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InfoQ Homepage Articles How to Use Encryption for Defense in Depth in Native and Browser Apps

How to Use Encryption for Defense in Depth in Native and Browser Apps

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Key Takeaways

  • Application-layer cryptography is part of a trend to move more infrastructure and IT accountabilities into developer or DevOps roles.
  • End-to-end encryption is an increasingly popular type of application-layer cryptography.
  • This type of encryption lets organizations enforce access control using key management as well as policy.
  • Delivering code securely to end-users is very different depending on the platform; browser-based JavaScript is the most challenging.
  • Privacy and security can be greatly improved with these approaches, so despite the challenges, it is well worth it.

Anyone handling sensitive user data lives in fear of a data breach. We know that encryption can reduce the negative consequences, but most encryption is relegated to infrastructure-level elements like TLS and VPNs rather than at the application layer. Application-layer and end-to-end encryption can be a powerful tool in our toolkit, but as developers, how can we safely add encryption to our applications without introducing bugs or reducing the utility of the data?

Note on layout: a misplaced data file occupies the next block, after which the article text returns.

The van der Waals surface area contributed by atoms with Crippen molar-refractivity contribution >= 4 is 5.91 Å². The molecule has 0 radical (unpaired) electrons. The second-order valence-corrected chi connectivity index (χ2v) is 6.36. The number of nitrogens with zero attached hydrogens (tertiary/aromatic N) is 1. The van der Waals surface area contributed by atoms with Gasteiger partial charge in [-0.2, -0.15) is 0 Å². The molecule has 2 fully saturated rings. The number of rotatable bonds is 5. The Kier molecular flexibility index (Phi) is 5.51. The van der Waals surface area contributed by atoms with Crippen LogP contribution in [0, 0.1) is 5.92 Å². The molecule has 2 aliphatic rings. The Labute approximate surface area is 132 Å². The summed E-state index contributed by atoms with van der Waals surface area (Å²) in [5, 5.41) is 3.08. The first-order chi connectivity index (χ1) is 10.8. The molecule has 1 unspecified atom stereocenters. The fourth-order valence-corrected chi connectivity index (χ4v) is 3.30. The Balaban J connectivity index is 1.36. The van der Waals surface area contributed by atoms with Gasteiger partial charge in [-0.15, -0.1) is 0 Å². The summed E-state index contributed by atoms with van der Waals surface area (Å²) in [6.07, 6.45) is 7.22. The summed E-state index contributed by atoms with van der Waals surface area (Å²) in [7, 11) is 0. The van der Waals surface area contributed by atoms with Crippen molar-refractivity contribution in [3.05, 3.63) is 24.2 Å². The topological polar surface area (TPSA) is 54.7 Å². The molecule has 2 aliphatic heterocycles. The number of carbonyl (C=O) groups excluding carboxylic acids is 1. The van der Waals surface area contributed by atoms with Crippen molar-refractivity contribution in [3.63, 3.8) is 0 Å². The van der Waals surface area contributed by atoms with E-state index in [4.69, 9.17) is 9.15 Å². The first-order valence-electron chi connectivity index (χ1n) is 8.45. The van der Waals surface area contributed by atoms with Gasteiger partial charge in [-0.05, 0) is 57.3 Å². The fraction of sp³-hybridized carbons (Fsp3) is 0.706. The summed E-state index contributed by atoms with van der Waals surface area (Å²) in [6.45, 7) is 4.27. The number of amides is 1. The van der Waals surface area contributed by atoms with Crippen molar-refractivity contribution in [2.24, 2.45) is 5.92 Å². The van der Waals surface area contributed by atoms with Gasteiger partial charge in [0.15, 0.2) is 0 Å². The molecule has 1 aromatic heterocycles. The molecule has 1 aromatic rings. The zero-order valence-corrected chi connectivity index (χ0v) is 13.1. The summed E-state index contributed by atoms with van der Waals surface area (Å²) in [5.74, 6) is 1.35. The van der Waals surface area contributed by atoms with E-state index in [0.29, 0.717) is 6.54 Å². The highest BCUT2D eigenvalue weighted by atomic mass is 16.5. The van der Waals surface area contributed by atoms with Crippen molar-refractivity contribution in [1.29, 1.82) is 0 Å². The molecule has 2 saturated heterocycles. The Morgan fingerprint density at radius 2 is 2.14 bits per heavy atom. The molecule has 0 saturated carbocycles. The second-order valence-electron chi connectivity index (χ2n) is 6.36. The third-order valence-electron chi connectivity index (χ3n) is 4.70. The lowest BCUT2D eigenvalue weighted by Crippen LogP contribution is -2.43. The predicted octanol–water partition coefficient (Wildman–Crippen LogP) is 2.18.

In this article, we discuss the pros and cons of application-layer encryption. We will cover the attack surface of application-layer encryption in the browser, how it is very different from native clients, and how WebCrypto helps.

The Threat Landscape

The reputation, financial, and human impact of breaches can be extremely high. New laws that help protect end-user privacy are an important step forward, but they come with potentially ruinous fines.

Studies show that encryption is one of the most effective technical security measures to reduce the impact and cost of a data breach. When attackers get encrypted datasets, they either have to attack a different system to get the key or have to settle with metadata and side-channel information instead of “the good stuff.”

Encryption is typically focused on “infrastructure-layer” elements, like TLS, VPNs, database encryption flags, and full-disk encryption. These are important tools in our toolbox, but they rely on assumptions about the infrastructure instead of the application code itself.

In fact, if you consider most recent data breaches, at least among established companies, they were certainly using TLS and at-rest database encryption, and yet the leaks happened anyway. For instance, Capital One was recently hacked and sensitive financial information stolen. Google Photos accidentally gave the wrong users access to photos and videos from other users. These mistakes could have been prevented, or at least mitigated, by application-layer or end-to-end encryption.